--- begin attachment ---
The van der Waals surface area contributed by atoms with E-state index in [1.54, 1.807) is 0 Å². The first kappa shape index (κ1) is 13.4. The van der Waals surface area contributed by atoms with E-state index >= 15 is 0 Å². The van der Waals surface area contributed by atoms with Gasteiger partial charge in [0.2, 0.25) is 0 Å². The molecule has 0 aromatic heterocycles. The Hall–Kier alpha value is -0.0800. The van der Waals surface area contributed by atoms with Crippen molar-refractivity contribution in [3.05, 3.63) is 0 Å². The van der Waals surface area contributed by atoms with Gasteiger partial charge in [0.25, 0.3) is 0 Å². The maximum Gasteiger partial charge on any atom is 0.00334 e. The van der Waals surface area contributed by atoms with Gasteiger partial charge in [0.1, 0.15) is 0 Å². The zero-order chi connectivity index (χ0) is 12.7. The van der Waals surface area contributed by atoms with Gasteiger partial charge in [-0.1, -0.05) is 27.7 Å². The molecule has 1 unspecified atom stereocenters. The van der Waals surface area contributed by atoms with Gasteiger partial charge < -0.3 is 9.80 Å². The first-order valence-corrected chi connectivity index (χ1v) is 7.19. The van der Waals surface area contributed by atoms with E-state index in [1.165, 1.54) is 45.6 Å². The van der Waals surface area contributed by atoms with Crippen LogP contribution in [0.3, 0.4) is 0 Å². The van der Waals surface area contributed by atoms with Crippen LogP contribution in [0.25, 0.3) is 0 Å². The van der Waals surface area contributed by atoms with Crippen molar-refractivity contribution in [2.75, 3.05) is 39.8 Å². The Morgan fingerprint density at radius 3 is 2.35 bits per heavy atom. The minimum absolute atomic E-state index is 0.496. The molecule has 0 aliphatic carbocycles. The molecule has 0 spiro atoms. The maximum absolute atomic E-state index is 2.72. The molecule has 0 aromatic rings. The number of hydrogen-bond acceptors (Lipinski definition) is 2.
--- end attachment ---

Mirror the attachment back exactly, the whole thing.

The van der Waals surface area contributed by atoms with E-state index in [1.54, 1.807) is 0 Å². The first kappa shape index (κ1) is 13.4. The van der Waals surface area contributed by atoms with E-state index >= 15 is 0 Å². The van der Waals surface area contributed by atoms with Gasteiger partial charge in [0.2, 0.25) is 0 Å². The molecule has 0 aromatic heterocycles. The Hall–Kier alpha value is -0.0800. The van der Waals surface area contributed by atoms with Crippen molar-refractivity contribution in [3.05, 3.63) is 0 Å². The van der Waals surface area contributed by atoms with Gasteiger partial charge in [0.25, 0.3) is 0 Å². The maximum Gasteiger partial charge on any atom is 0.00334 e. The van der Waals surface area contributed by atoms with Gasteiger partial charge in [0.1, 0.15) is 0 Å². The zero-order chi connectivity index (χ0) is 12.7. The van der Waals surface area contributed by atoms with Gasteiger partial charge in [-0.1, -0.05) is 27.7 Å². The molecule has 1 unspecified atom stereocenters. The van der Waals surface area contributed by atoms with Gasteiger partial charge < -0.3 is 9.80 Å². The first-order valence-corrected chi connectivity index (χ1v) is 7.19. The van der Waals surface area contributed by atoms with E-state index in [1.165, 1.54) is 45.6 Å². The van der Waals surface area contributed by atoms with Crippen LogP contribution in [0.3, 0.4) is 0 Å². The van der Waals surface area contributed by atoms with Crippen LogP contribution in [0.25, 0.3) is 0 Å². The van der Waals surface area contributed by atoms with Crippen molar-refractivity contribution in [2.75, 3.05) is 39.8 Å². The Morgan fingerprint density at radius 3 is 2.35 bits per heavy atom. The minimum absolute atomic E-state index is 0.496. The molecule has 0 aliphatic carbocycles. The molecule has 0 spiro atoms. The maximum absolute atomic E-state index is 2.72. The molecule has 0 aromatic rings. The number of hydrogen-bond acceptors (Lipinski definition) is 2.